The blockbuster seven-player trade between the Mets and Mariners is on the verge of being finalized, and an official announcement could come as early as Monday. Since the initial news about this trade first began to break last Thursday, however, there has already been quite a bit of discussion from various pundits about what this major swap means for both franchises. Here’s the round-up of some of the many takes on the trade, which reportedly consists of Robinson Cano, Edwin Diaz, and $20MM in cash considerations going to the Mets, while the Mariners receive Jay Bruce, Anthony Swarzak, former first-round draft picks Jarred Kelenic and Justin Dunn, and righty pitching prospect Gerson Bautista.
- As noted by both The Athletic’s Tim Britton and ESPN.com’s Buster Olney (subscriptions required for both), the Mets paid a hefty price to upgrade themselves at second base and closer during an offseason when several other options at both positions were available in free agency at a lower cost. Olney suggests that New York could’ve kept Jeff McNeil at second base and signed a closer like David Robertson or Jeurys Familia, which would’ve kept Kelenic/Dunn/Bautista in the farm system and left more money for the Mets to spend on other needs. “Given the particulars of the trade and the market context, the core question for the Mets in this deal is this: Do they think the quality difference in 70 innings of Diaz vs. 70 innings of a Robertson or Jeurys Familia is worth taking on $60MM of Cano money and swapping two of their top 10 prospects,” Olney asks. More than one rival evaluator mentioned to Olney that while Diaz is controllable for four years, Diaz’s large save totals will give him a costly arbitration price tag right away when he first becomes arb-eligible next winter.
- The Mets also could’ve given up less prospect depth, Britton observes, by taking on more of Cano’s salary. Regardless, the trade is hard to properly evaluate until we see how “the money saved in this move gets reinvested in the major league roster,” as Britton puts it.
- More moves are definitely necessary for the Mets, ESPN.com’s Keith Law opines (subscription required), since Cano and Diaz alone won’t turn New York into a contender. That’s even assuming Cano and Diaz continue to produce as they did in 2018, which is no guarantee given Cano’s age and the general year-to-year volatility of many relievers, even arms as dominant as Diaz was last season. “This had to be Mets fans’ worst nightmare: The owners, who seemingly can’t stop meddling in baseball operations, would hire someone as GM who’d short-circuit the ongoing rebuilding of the farm system in pursuit of short-term wins,” Law writes. He also gives his take on the three youngsters heading to Seattle, and believes the Mariners are doing a good job of adding talent to a minor league pipeline that was very short on premium prospects.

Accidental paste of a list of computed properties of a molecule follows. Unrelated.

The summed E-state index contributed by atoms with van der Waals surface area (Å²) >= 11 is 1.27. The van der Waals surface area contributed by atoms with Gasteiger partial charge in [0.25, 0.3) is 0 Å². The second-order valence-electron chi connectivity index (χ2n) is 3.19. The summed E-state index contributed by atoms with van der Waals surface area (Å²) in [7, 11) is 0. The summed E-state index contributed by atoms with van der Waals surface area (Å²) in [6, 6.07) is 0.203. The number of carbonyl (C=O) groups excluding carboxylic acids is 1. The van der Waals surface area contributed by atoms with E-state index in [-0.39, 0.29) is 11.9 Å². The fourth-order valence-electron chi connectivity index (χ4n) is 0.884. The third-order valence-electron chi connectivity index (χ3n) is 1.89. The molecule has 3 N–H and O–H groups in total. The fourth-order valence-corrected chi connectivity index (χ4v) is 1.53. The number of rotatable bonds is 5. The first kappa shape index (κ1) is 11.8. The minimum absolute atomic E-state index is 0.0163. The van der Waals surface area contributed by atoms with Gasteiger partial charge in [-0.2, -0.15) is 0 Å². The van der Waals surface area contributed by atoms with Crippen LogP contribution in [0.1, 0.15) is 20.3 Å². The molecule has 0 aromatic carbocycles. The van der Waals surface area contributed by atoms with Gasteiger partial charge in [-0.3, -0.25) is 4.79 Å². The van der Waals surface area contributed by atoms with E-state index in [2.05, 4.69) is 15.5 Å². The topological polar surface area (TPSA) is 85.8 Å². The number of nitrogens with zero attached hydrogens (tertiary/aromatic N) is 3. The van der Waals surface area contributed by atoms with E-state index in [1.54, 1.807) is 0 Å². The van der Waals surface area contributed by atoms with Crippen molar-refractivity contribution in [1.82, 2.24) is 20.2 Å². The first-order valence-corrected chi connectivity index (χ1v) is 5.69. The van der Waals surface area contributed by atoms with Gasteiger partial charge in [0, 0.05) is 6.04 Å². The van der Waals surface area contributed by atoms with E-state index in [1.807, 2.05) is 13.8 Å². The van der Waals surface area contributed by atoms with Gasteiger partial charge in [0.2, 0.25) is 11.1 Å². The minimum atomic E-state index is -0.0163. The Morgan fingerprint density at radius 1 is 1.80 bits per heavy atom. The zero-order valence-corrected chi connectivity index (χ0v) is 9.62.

- Brodie Van Wagenen came into the Mets’ GM job intent on building a contender for 2019, and his pursuit of this goal has drawn praise from USA Today’s Bob Nightengale, who contrasts Van Wagenen’s plans with the now-common occurrence of a new general manager immediately beginning a rebuild upon taking a job. The Cano trade is “the kind of bold, daring move that used to dominate the baseball landscape, before GMs were more worried about preserving their job security than taking risks….Imagine, a team actually spending money, taking a genuine risk, and trying to win a World Series without worrying about hoarding prospects,” Nightengale writes. In regards to Cano’s ability to stay productive into his late 30’s and early 40’s, Nightengale adds the interesting observation that a DH role could still be in his future, should the National League adopt a designated hitter in the next collective bargaining agreement (the current CBA ends after the 2021 season).
- The Athletic’s Jim Bowden (subscription required) grades the deal as a B for the Mariners and a C for the Mets, noting that Seattle looks to be the long-term winner if Kelenic and Dunn develop into quality big league regulars.
- This deal, and the trades of James Paxton and Mike Zunino earlier this offseason, netted eight new minor leaguers for the Mariners, or $78MM in asset value to Seattle’s farm system, Fangraphs’ Eric Longenhagen calculates (based on the prospect valuation system used by Fangraphs’ Craig Edwards). The M’s previously ranked at the bottom of these prospect value rankings, though their moves have now moved them to around the middle of the pack, with Longenhagen’s caveat that this rating could certainly fluctuate based on what the Mariners or other teams do in the rest of the offseason.